Well, I know there are teachers out there who make it really hard to enjoy a subject (been there, done that), but that’s not the ‘studying’ I’m referring to.
I used to be a university student until 2012. Computer Science undergraduate. I was really slow to progress on exams, though, because in addition to my health issues I had almost no background in Mathematics and computer architecture, so everything was new to me and I had to absorb it bit by bit.
Never mind, I told myself, I love it so much that it doesn’t matter how long I take to graduate, as long as I DO graduate, right?
Some people around me had different thoughts about the matter, though. Long story short, there was this strong idea that paying several years of tuition (albeit I paid half of it with my own money) for a student with health issues who doesn’t make steady progress wasn’t a good idea, so I was strongly pressured to quit.
[NOTE: I know I shouldn’t have cared about that idea, but not being financially independent and the excess stress and pressure added to my ‘malfunctioning’ and made studying almost impossible.]
I didn’t quit, though— I just put my studies on hold. I don’t pay tuition anymore, but my university ID is still active, so while I can’t take exams, I can still use the library and the CS lab.
I keep in touch with my old classmates, I attend to student reunions (in semi-incognito, as I can’t participate actively) and I give and get advice on subjects.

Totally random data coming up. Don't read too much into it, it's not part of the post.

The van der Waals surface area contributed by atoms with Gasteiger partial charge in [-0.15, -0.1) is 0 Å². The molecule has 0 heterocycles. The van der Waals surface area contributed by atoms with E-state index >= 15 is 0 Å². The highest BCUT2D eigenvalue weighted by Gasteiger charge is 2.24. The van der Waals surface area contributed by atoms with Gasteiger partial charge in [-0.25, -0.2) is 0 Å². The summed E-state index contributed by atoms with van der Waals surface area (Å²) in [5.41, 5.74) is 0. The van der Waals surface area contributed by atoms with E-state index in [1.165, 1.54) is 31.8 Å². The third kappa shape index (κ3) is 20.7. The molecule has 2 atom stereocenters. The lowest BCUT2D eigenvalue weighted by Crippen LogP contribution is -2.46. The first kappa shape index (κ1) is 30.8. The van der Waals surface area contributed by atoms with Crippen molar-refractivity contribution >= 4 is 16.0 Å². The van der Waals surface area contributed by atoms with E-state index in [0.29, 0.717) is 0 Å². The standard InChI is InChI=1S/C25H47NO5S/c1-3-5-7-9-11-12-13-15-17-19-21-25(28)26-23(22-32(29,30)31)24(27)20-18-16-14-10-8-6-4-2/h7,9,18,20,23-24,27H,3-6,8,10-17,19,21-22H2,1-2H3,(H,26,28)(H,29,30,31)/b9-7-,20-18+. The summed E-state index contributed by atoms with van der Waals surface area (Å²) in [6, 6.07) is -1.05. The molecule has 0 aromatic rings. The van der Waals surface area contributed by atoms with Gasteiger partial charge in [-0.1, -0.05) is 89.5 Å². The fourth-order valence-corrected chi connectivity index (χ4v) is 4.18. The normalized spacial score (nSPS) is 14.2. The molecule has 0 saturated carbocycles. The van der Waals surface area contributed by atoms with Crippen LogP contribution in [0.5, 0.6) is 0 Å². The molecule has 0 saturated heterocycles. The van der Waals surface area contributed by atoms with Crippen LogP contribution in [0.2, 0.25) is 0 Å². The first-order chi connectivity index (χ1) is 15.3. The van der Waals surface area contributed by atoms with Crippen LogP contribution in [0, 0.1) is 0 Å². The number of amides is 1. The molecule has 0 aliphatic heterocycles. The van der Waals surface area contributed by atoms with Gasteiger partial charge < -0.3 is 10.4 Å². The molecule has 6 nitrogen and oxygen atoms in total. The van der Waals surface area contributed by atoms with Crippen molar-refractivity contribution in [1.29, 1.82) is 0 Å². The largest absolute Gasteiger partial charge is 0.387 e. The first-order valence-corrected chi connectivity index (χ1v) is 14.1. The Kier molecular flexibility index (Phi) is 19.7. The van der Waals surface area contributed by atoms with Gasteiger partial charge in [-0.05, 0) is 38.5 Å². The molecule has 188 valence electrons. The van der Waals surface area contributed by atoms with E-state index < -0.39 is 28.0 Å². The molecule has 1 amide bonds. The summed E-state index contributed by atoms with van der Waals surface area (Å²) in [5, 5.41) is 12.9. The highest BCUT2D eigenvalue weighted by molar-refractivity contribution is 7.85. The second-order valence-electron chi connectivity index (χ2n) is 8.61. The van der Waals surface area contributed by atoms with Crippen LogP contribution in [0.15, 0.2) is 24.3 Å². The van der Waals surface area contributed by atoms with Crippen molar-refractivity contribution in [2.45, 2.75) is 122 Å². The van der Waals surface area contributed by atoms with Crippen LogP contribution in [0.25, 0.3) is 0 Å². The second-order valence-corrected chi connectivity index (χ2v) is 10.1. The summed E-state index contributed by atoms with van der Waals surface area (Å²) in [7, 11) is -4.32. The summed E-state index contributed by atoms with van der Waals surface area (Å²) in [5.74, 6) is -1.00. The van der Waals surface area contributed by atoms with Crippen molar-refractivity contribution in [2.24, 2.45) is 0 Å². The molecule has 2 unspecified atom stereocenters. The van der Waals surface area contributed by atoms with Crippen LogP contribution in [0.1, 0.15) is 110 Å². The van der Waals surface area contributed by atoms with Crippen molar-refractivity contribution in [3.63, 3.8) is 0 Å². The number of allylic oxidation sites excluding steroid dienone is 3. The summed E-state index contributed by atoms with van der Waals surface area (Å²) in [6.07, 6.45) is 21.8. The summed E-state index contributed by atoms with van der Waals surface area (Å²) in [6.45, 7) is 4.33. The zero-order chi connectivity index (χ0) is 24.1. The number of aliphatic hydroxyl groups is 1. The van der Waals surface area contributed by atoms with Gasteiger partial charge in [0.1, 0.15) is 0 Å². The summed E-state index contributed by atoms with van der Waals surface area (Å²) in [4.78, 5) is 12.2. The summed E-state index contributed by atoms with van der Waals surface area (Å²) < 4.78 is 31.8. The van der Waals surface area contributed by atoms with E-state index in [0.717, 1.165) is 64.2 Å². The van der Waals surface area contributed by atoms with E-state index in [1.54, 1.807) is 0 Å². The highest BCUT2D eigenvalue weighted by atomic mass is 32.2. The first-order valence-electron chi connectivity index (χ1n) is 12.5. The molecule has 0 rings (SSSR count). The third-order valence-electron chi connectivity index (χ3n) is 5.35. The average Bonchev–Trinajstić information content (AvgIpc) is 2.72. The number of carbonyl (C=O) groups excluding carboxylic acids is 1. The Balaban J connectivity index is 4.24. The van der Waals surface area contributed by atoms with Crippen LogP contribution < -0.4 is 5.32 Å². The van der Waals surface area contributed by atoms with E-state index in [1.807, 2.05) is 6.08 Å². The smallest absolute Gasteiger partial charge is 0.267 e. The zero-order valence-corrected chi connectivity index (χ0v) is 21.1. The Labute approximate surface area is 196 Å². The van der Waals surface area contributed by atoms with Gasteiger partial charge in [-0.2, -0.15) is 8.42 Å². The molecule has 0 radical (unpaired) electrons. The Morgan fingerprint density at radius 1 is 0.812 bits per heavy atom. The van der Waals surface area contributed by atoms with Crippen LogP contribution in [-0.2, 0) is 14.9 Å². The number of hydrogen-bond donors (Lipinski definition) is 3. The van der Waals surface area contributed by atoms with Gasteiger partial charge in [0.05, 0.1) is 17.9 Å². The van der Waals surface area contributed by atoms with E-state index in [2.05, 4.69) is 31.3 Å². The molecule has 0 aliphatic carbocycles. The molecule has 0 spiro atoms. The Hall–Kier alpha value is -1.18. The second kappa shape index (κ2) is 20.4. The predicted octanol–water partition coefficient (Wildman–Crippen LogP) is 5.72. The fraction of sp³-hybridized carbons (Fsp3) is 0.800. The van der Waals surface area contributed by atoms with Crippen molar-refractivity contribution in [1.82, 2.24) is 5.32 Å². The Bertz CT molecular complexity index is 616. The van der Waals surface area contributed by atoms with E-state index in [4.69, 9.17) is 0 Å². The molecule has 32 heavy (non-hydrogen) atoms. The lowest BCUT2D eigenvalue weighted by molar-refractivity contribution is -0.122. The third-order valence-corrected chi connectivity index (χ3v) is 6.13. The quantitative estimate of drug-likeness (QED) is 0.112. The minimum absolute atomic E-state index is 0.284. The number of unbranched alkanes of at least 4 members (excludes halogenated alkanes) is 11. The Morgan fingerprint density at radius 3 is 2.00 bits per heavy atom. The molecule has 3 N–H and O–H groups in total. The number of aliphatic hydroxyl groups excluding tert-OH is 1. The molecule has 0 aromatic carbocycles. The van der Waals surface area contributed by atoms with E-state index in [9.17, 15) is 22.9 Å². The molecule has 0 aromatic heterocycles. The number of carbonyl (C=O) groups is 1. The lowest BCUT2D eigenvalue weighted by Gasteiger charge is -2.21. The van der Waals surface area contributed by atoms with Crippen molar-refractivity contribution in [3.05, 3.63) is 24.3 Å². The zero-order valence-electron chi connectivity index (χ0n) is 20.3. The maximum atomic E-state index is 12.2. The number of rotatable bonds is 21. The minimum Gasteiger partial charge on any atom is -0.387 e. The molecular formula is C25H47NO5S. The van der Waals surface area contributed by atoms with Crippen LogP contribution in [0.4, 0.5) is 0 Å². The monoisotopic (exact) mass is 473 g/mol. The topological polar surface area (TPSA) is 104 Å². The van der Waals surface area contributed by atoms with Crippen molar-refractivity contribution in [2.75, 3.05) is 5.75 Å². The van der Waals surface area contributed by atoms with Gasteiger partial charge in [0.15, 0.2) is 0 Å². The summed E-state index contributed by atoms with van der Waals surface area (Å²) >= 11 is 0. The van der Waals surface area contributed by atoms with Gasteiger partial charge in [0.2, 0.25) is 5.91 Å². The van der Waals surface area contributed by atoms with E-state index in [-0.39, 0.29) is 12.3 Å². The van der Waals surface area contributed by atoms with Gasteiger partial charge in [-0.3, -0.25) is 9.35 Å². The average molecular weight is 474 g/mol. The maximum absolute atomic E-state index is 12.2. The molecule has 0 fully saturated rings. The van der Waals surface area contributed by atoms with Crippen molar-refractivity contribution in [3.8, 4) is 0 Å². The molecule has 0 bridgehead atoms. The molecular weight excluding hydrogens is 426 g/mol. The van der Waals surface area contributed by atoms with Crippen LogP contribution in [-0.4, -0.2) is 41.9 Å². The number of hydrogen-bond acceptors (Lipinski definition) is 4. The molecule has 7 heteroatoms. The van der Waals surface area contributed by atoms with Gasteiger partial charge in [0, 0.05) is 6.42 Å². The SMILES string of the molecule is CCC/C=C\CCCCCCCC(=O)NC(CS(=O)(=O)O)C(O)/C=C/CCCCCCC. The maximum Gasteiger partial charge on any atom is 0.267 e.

I still study. I attend lectures every time I can drop by the faculty, I study lecture materials that professors put online and I email professors who know my story and agreed to keep an open channel with me. (They also hope I’ll be back as a full- or part-time student, some day!)
So you see, I’m still a student, after all. And I will never stop being one.
It’s not just my university. I keep studying thanks to free materials from MIT’s Open Courseware and public course pages, and websites like Coursera and Udacity that let you enroll to university-grade courses for free.
Some people now know they can’t do anything to stop me.
Besides, I’m a freelancer thanks to my multi-area studies. I tend to use what I learn, so it’s thanks to the notions of Linguistics if I can write a better English and do better text translations for clients; and it’s thanks to Automata Theory if I learned to recognize patterns behind a language (natural or artificial) and understand programming better.
And if I’m starting to get a name in the freelance marketing field, it’s because I studied Marketing and SEO on my own.
So this is really it: I can be taken out of university but, in a way, university can’t be taken out of me.
This is who I am, and I love it.